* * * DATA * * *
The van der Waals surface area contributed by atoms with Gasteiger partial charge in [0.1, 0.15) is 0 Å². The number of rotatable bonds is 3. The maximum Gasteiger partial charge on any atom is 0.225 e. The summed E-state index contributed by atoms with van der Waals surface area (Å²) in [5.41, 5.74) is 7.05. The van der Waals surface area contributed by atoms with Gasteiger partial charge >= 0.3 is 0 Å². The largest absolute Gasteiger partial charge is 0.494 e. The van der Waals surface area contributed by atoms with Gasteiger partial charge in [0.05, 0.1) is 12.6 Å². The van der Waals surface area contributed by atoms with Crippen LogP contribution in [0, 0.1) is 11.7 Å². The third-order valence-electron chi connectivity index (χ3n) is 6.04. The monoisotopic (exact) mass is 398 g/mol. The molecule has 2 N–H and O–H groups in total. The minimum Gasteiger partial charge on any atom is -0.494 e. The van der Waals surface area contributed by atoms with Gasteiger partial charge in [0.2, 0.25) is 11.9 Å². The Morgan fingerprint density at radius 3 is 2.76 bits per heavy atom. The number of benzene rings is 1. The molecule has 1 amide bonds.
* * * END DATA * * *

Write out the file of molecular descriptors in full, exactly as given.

The van der Waals surface area contributed by atoms with Gasteiger partial charge in [0.1, 0.15) is 0 Å². The number of rotatable bonds is 3. The maximum Gasteiger partial charge on any atom is 0.225 e. The summed E-state index contributed by atoms with van der Waals surface area (Å²) in [5.41, 5.74) is 7.05. The van der Waals surface area contributed by atoms with Gasteiger partial charge >= 0.3 is 0 Å². The largest absolute Gasteiger partial charge is 0.494 e. The van der Waals surface area contributed by atoms with Gasteiger partial charge in [0.05, 0.1) is 12.6 Å². The van der Waals surface area contributed by atoms with Crippen LogP contribution in [0, 0.1) is 11.7 Å². The third-order valence-electron chi connectivity index (χ3n) is 6.04. The monoisotopic (exact) mass is 398 g/mol. The molecule has 2 N–H and O–H groups in total. The minimum Gasteiger partial charge on any atom is -0.494 e. The van der Waals surface area contributed by atoms with Gasteiger partial charge in [0.2, 0.25) is 11.9 Å². The Morgan fingerprint density at radius 3 is 2.76 bits per heavy atom. The number of benzene rings is 1. The molecule has 1 amide bonds.